"This was a surprise, since BBT passed the quantitative part of CCAR with a 7.8% post-stress loss capital ratio and had sailed through previous reviews," Mosby said, adding that "BBT is not approved to execute any incremental capital distributions, including merger & acquisition requests," until its revised capital plan is approved. BB&T will submit the revised plan by the end of the third quarter.
BB&T has been one of the stronger regional banks through the credit crisis and its aftermath, with returns on average tangible common equity ranging from 8.22% to 20.45% over the past five years, according to Thomson Reuters Bank Insight.
The company will release first-quarter results April 18, with analysts expecting earnings of 62 cents a share, declining from 71 cents in the fourth quarter, but increasing from 59 cents in the first quarter of 2012.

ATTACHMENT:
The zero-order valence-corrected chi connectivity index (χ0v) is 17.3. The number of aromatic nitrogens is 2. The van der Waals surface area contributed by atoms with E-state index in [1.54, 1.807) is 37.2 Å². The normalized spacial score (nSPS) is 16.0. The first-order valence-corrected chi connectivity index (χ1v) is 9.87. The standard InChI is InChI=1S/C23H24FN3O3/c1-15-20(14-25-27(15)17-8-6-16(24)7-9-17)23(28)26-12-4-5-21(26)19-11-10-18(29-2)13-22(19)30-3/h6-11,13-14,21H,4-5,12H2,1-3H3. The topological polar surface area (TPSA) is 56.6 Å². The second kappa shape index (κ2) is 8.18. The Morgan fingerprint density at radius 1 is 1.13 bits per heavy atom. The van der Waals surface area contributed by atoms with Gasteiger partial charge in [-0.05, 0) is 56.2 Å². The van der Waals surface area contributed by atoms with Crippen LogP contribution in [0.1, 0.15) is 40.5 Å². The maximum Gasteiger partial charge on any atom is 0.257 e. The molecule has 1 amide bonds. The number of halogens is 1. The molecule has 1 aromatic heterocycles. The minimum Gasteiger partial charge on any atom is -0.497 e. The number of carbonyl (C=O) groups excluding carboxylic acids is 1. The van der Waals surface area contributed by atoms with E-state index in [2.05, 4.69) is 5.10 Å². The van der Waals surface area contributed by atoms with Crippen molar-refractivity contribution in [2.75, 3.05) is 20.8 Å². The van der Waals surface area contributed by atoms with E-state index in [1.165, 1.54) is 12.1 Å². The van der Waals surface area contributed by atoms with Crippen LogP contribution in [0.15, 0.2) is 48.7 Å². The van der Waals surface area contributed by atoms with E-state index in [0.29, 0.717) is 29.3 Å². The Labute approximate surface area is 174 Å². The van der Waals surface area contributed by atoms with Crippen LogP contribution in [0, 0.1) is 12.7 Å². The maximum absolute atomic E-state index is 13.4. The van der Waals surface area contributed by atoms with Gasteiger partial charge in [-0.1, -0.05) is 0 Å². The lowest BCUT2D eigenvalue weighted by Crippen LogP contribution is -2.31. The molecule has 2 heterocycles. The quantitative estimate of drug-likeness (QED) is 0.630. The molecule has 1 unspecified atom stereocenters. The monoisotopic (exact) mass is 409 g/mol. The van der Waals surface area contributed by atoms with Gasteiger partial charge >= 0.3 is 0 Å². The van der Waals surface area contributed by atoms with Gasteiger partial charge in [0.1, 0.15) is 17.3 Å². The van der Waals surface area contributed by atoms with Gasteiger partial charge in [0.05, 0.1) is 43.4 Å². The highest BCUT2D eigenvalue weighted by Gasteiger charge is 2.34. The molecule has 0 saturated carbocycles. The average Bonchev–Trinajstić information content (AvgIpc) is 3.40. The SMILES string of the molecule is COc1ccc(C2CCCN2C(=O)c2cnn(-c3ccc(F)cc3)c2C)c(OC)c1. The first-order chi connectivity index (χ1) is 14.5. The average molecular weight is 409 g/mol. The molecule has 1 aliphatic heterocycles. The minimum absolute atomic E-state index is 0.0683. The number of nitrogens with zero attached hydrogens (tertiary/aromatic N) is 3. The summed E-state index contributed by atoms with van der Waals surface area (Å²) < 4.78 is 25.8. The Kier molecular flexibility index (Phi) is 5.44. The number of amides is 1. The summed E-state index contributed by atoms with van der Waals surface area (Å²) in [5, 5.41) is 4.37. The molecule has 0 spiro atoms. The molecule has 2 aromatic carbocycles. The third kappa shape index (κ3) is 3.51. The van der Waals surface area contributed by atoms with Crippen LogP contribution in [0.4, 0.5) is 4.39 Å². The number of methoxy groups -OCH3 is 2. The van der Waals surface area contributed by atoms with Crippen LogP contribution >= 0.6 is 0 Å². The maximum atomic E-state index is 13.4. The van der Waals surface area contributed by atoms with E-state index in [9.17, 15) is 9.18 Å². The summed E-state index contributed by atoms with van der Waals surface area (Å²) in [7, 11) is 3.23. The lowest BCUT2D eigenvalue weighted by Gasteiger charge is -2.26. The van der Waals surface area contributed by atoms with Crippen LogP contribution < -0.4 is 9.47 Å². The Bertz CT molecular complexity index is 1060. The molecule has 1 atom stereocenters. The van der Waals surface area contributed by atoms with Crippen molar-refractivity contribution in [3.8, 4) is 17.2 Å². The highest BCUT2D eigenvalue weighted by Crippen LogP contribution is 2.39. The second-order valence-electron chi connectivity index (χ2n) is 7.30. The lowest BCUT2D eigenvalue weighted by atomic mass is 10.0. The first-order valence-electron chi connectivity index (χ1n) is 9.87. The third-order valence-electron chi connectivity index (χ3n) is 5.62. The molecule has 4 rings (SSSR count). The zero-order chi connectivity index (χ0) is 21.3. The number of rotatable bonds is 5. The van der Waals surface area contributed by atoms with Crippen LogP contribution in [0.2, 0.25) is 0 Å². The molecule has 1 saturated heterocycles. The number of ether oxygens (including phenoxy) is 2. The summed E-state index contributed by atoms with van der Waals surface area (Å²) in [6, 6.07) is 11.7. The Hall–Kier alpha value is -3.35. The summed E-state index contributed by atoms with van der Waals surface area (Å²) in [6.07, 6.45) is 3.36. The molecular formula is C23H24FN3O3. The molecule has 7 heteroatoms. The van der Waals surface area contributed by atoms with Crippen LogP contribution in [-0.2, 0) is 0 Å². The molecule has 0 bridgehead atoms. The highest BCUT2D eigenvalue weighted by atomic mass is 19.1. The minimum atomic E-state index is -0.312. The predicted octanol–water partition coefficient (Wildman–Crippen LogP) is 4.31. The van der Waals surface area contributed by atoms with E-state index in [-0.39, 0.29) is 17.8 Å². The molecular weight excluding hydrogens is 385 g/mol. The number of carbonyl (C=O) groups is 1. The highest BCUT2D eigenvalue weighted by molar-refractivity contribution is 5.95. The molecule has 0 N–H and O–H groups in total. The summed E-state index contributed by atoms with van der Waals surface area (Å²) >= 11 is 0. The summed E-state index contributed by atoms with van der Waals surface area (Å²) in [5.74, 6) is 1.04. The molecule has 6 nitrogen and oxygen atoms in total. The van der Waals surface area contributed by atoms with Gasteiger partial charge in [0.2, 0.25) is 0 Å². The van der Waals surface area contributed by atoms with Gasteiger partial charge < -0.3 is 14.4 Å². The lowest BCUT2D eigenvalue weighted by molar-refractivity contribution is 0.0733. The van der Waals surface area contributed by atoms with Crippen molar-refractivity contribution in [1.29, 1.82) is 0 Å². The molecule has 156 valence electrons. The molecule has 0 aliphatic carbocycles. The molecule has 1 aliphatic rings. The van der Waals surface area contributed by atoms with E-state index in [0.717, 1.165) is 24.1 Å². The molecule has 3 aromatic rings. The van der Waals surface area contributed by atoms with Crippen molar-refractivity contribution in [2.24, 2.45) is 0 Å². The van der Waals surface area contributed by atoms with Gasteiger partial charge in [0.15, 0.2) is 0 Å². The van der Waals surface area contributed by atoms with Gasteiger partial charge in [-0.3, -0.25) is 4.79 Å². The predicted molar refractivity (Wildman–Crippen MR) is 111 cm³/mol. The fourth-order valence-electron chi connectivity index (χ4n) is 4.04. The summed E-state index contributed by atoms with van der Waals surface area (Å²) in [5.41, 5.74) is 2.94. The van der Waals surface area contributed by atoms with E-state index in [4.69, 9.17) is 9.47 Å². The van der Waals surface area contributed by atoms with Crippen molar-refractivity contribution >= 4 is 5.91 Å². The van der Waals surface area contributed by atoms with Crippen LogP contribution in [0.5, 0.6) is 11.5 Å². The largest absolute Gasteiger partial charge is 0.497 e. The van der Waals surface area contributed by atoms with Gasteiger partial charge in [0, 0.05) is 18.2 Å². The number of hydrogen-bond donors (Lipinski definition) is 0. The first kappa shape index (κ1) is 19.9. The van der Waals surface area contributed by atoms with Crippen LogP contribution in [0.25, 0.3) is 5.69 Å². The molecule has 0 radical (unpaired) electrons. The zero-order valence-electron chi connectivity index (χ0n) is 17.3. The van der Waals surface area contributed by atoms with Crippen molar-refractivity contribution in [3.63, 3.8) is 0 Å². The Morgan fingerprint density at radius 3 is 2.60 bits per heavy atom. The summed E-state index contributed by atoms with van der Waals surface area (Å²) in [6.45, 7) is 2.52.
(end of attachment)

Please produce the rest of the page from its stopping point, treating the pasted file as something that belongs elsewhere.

JPMorgan Chase analyst Vivek Juneja has a "neutral" rating on BB&T, with a price target of $33.50, and said in a report on Tuesday that the bank is "growing revenues solidly, led by faster loan and deposit growth and increases in some fee-based businesses such as insurance brokerage."
"BBT is doing a good job at growing higher-yielding specialized loans and has also benefited recently from sharp reduction in credit costs," Juneja wrote.
Juneja has stuck with his "neutral" rating for BB&T, with the shares "trading at a premium to peers, which reflects its appropriate valuation."
Interested in more on BB&T? See TheStreet Ratings' report card for this stock.
-- Written by Philip van Doorn in Jupiter, Fla.